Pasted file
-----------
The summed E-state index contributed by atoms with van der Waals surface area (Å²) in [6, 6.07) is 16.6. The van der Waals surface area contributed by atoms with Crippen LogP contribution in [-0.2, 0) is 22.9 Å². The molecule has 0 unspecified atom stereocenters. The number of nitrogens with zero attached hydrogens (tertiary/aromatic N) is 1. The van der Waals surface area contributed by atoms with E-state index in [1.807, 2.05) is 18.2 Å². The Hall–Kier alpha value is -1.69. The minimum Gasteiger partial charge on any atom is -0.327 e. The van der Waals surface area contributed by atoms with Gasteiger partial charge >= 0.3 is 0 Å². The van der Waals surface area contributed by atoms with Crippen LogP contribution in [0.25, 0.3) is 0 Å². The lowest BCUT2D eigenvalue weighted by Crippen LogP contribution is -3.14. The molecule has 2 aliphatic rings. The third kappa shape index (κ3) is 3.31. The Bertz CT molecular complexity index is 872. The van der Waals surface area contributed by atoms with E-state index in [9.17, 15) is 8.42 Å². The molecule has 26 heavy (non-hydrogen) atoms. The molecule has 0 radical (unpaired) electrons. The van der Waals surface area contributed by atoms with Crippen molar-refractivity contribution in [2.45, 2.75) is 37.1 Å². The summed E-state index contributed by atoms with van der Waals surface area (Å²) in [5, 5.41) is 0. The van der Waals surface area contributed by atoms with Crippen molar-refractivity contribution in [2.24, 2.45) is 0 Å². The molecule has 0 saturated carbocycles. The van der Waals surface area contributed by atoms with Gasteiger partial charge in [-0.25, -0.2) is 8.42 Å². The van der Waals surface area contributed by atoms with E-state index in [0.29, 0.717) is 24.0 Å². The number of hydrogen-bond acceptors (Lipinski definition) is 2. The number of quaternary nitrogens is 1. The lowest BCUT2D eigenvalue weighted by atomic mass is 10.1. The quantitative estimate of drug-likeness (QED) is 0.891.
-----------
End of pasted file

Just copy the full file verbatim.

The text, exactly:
The summed E-state index contributed by atoms with van der Waals surface area (Å²) in [6, 6.07) is 16.6. The van der Waals surface area contributed by atoms with Crippen LogP contribution in [-0.2, 0) is 22.9 Å². The molecule has 0 unspecified atom stereocenters. The number of nitrogens with zero attached hydrogens (tertiary/aromatic N) is 1. The van der Waals surface area contributed by atoms with E-state index in [1.807, 2.05) is 18.2 Å². The Hall–Kier alpha value is -1.69. The minimum Gasteiger partial charge on any atom is -0.327 e. The van der Waals surface area contributed by atoms with Gasteiger partial charge >= 0.3 is 0 Å². The van der Waals surface area contributed by atoms with Crippen LogP contribution in [0.25, 0.3) is 0 Å². The lowest BCUT2D eigenvalue weighted by Crippen LogP contribution is -3.14. The molecule has 2 aliphatic rings. The third kappa shape index (κ3) is 3.31. The Bertz CT molecular complexity index is 872. The van der Waals surface area contributed by atoms with E-state index in [9.17, 15) is 8.42 Å². The molecule has 26 heavy (non-hydrogen) atoms. The molecule has 0 radical (unpaired) electrons. The van der Waals surface area contributed by atoms with Crippen molar-refractivity contribution in [2.45, 2.75) is 37.1 Å². The summed E-state index contributed by atoms with van der Waals surface area (Å²) in [5, 5.41) is 0. The van der Waals surface area contributed by atoms with Crippen molar-refractivity contribution in [2.24, 2.45) is 0 Å². The molecule has 0 saturated carbocycles. The van der Waals surface area contributed by atoms with Gasteiger partial charge in [-0.25, -0.2) is 8.42 Å². The van der Waals surface area contributed by atoms with E-state index in [0.29, 0.717) is 24.0 Å². The number of hydrogen-bond acceptors (Lipinski definition) is 2. The number of quaternary nitrogens is 1. The lowest BCUT2D eigenvalue weighted by atomic mass is 10.1. The quantitative estimate of drug-likeness (QED) is 0.891.